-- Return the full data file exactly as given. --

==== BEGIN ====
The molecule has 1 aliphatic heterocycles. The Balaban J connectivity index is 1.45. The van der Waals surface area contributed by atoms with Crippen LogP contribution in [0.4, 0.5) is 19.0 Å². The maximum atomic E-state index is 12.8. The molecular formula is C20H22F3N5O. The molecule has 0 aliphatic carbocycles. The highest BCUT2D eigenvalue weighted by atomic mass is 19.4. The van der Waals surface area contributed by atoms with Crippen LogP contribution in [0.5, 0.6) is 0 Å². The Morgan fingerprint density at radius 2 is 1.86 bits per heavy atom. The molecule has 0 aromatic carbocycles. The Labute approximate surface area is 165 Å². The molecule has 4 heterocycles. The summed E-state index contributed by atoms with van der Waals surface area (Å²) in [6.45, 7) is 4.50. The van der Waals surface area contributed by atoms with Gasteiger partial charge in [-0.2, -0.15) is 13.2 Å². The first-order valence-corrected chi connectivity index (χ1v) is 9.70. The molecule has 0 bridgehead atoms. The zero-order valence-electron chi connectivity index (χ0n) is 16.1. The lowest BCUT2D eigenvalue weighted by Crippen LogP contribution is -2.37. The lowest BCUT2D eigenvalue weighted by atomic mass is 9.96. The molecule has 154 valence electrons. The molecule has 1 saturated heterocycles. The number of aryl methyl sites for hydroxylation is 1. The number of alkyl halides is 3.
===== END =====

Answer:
The molecule has 1 aliphatic heterocycles. The Balaban J connectivity index is 1.45. The van der Waals surface area contributed by atoms with Crippen LogP contribution in [0.4, 0.5) is 19.0 Å². The maximum atomic E-state index is 12.8. The molecular formula is C20H22F3N5O. The molecule has 0 aliphatic carbocycles. The highest BCUT2D eigenvalue weighted by atomic mass is 19.4. The van der Waals surface area contributed by atoms with Crippen LogP contribution in [0.5, 0.6) is 0 Å². The Morgan fingerprint density at radius 2 is 1.86 bits per heavy atom. The molecule has 0 aromatic carbocycles. The Labute approximate surface area is 165 Å². The molecule has 4 heterocycles. The summed E-state index contributed by atoms with van der Waals surface area (Å²) in [6.45, 7) is 4.50. The van der Waals surface area contributed by atoms with Gasteiger partial charge in [-0.2, -0.15) is 13.2 Å². The first-order valence-corrected chi connectivity index (χ1v) is 9.70. The molecule has 0 bridgehead atoms. The zero-order valence-electron chi connectivity index (χ0n) is 16.1. The lowest BCUT2D eigenvalue weighted by Crippen LogP contribution is -2.37. The lowest BCUT2D eigenvalue weighted by atomic mass is 9.96. The molecule has 154 valence electrons. The molecule has 1 saturated heterocycles. The number of aryl methyl sites for hydroxylation is 1. The number of alkyl halides is 3.